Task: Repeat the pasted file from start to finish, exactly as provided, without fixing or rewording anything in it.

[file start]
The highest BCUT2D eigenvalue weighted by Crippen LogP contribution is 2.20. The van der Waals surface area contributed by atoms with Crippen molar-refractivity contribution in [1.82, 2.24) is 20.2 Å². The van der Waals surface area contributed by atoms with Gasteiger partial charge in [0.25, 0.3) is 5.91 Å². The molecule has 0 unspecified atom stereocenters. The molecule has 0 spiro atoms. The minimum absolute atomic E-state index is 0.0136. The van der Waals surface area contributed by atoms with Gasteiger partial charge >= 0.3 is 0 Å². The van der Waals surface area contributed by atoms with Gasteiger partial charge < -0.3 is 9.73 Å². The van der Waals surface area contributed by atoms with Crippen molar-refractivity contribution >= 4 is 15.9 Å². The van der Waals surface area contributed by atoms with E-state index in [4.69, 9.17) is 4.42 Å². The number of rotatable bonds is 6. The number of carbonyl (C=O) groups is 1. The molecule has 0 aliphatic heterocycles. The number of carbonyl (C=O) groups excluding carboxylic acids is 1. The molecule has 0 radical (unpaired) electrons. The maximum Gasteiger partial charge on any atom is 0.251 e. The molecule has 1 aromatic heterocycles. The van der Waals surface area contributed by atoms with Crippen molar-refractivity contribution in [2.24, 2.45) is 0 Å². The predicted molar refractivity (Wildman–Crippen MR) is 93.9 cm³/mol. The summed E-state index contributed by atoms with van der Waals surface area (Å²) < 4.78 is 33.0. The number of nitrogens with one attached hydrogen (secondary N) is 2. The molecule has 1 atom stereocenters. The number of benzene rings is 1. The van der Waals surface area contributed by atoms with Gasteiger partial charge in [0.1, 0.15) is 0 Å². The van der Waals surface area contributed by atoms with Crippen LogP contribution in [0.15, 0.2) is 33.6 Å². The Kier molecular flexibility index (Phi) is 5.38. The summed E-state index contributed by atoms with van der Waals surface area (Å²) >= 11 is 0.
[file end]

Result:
The highest BCUT2D eigenvalue weighted by Crippen LogP contribution is 2.20. The van der Waals surface area contributed by atoms with Crippen molar-refractivity contribution in [1.82, 2.24) is 20.2 Å². The van der Waals surface area contributed by atoms with Gasteiger partial charge in [0.25, 0.3) is 5.91 Å². The molecule has 0 unspecified atom stereocenters. The molecule has 0 spiro atoms. The minimum absolute atomic E-state index is 0.0136. The van der Waals surface area contributed by atoms with Gasteiger partial charge >= 0.3 is 0 Å². The van der Waals surface area contributed by atoms with Gasteiger partial charge < -0.3 is 9.73 Å². The van der Waals surface area contributed by atoms with Crippen molar-refractivity contribution >= 4 is 15.9 Å². The van der Waals surface area contributed by atoms with E-state index in [4.69, 9.17) is 4.42 Å². The number of rotatable bonds is 6. The number of carbonyl (C=O) groups is 1. The molecule has 0 aliphatic heterocycles. The number of carbonyl (C=O) groups excluding carboxylic acids is 1. The molecule has 0 radical (unpaired) electrons. The maximum Gasteiger partial charge on any atom is 0.251 e. The molecule has 1 aromatic heterocycles. The van der Waals surface area contributed by atoms with Crippen molar-refractivity contribution in [2.24, 2.45) is 0 Å². The predicted molar refractivity (Wildman–Crippen MR) is 93.9 cm³/mol. The summed E-state index contributed by atoms with van der Waals surface area (Å²) < 4.78 is 33.0. The number of nitrogens with one attached hydrogen (secondary N) is 2. The molecule has 1 atom stereocenters. The number of benzene rings is 1. The van der Waals surface area contributed by atoms with Gasteiger partial charge in [0.1, 0.15) is 0 Å². The van der Waals surface area contributed by atoms with Crippen LogP contribution in [0.15, 0.2) is 33.6 Å². The Kier molecular flexibility index (Phi) is 5.38. The summed E-state index contributed by atoms with van der Waals surface area (Å²) >= 11 is 0.